Joseph Goldstein, “Meditation Instructions” from Insight Meditation: The Practice of Freedom
Sit comfortably, with your back straight but not stiff or tense. Gently close your eyes and feel the sensations of the breath as the air passes the nostrils or upper lip. The sensations of the in-breath appear simply and naturally. Notice how the out-breath appears. Or you might choose to feel the movement of your chest or abdomen as the breath enters and leaves your body.
Wherever you choose to follow the sensations of breathing, whether the in and out at the nostrils or the movement of the chest or abdomen, train your awareness to connect clearly with the first moment of the beginning in-breath. Then sustain the attention for the duration of just that one in-coming breath. Connect again at the beginning of the outbreath and sustain your attention till the end.
It is important not to become overly ambitious. We all have the capacity to feel one breath completely. But if we try to do more than that, if we have the idea that we are going to be mindful of our breathing for half an hour, then that is much too much. To sustain unbroken attention for that amount of time is far beyond the capacity of our mind, and so we quickly become discouraged. Connect and sustain for just one breath. . . and then one more. In this way you can work well within your capacity, and your mind will begin to concentrate simply and easily.
At times other objects will arise—physical sensations, thoughts, images, emotions. Notice how all these appearances arise and change in the open awareness of mind. Often we become distracted, lost in the display of experience, no longer mindful. As soon as you remember, come back to the simple state of awareness.
It can be helpful in the beginning to focus primarily, although not exclusively, on the breath. Focusing in this way helps stabilize attention, keeping us mindful and alert. Bringing the mind back to a primary object, like the breath, takes a certain quality of effort, and that effort builds energy. It is like doing a repetitive exercise to develop muscular strength. You keep doing it and the body gets stronger. Coming back to the primary object is mental exercise. We come back to the breath, again and again, and slowly the mind grows stronger and more stable. Our level of energy rises. Then when we open to a more choiceless awareness, we perceive things in a more refined and powerful way.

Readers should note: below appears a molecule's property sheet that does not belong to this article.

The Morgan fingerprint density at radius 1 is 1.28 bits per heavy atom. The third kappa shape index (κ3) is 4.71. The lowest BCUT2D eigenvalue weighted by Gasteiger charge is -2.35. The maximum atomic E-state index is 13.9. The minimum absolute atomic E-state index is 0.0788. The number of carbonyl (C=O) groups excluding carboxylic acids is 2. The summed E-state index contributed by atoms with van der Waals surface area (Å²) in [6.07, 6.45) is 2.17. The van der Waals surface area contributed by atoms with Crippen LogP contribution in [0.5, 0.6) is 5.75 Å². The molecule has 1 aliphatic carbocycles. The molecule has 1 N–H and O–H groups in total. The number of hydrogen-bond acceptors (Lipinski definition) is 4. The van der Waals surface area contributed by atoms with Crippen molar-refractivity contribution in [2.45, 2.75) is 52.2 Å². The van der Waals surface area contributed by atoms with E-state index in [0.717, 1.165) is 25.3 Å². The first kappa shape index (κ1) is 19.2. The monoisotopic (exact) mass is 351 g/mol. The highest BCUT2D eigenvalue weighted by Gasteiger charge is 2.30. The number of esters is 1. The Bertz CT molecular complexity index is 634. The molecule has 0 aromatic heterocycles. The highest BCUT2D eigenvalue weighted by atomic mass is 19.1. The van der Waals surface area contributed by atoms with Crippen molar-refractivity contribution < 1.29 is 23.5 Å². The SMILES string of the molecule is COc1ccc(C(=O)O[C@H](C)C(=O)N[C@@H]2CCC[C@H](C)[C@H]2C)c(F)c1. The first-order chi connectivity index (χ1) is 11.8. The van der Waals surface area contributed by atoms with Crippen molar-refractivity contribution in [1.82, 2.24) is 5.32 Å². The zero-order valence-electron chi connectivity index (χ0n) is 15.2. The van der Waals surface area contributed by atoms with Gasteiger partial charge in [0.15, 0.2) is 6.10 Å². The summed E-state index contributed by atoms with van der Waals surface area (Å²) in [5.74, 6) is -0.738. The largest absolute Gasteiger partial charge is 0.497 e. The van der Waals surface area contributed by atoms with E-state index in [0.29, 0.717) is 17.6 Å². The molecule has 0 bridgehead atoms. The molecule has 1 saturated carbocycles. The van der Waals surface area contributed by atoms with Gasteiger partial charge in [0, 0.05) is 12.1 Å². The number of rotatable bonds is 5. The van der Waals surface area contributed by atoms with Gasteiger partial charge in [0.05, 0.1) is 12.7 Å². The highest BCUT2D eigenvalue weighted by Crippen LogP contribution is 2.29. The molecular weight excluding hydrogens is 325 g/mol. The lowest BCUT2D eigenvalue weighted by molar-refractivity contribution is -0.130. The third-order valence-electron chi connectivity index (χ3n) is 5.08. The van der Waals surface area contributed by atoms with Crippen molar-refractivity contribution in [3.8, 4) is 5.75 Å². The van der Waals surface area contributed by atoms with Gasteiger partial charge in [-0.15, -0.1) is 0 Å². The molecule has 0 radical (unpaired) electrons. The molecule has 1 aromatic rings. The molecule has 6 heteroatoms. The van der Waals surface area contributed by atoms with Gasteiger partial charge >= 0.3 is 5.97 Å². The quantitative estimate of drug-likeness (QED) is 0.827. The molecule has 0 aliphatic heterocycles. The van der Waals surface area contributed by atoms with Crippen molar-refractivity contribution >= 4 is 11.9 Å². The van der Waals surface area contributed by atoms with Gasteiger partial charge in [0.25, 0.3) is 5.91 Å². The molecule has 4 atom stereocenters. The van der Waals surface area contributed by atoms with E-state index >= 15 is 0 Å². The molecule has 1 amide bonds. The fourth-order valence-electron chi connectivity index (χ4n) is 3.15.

If at times you feel constriction or strain in the practice, it helps to settle back and open the field of awareness. Leave the breath for a while and simply notice, in turn, whatever arises at the six sense doors (the five physical senses and the mind): hearing, seeing, pressure, tingling, thinking. Or you can rest in an open, natural awareness, paying attention only to sounds appearing and disappearing. Widening the focus of attention in this way helps the mind come to balance and spaciousness.
You can also use the technique of mental noting to strengthen mindful awareness. The art of mental noting, as a tool of meditation, requires practice and experimentation. Labeling objects of experience as they arise supports mindfulness in many different ways.
Noting should be done very softly, like a whisper in the mind, but with enough precision and accuracy so that it connects directly with the object. For example, you might label each breath, silently saying in, out or rising, falling. In addition, you may also note every other appearance that arises in meditation. When thoughts arise, note thinking. If physical sensations become predominant, note pressure, vibration, tension, tingling, or whatever it might be. If sounds or images come into the foreground, note hearing or seeing. . . .
Be patient in learning to use this tool of practice. Sometimes people note too loudly, and it overshadows the experience. Sometimes people try too hard, becoming tight and tense with the effort. Let the note float down on the object, like a butterfly landing on a flower, or let it float up with the object, like a bubble rising. Be light, be soft, have fun. . . .
Investigate the technique for yourself. If at times you find that noting interferes too much, or is too slow for the rapidity of change, stop labeling for a while. See what happens. Understand that it is a tool, and learn for yourself how best to use it. Observe whether it helps keep a sustained attention or not. See for yourself how the noting functions. Be flexible, and enjoy the exploration.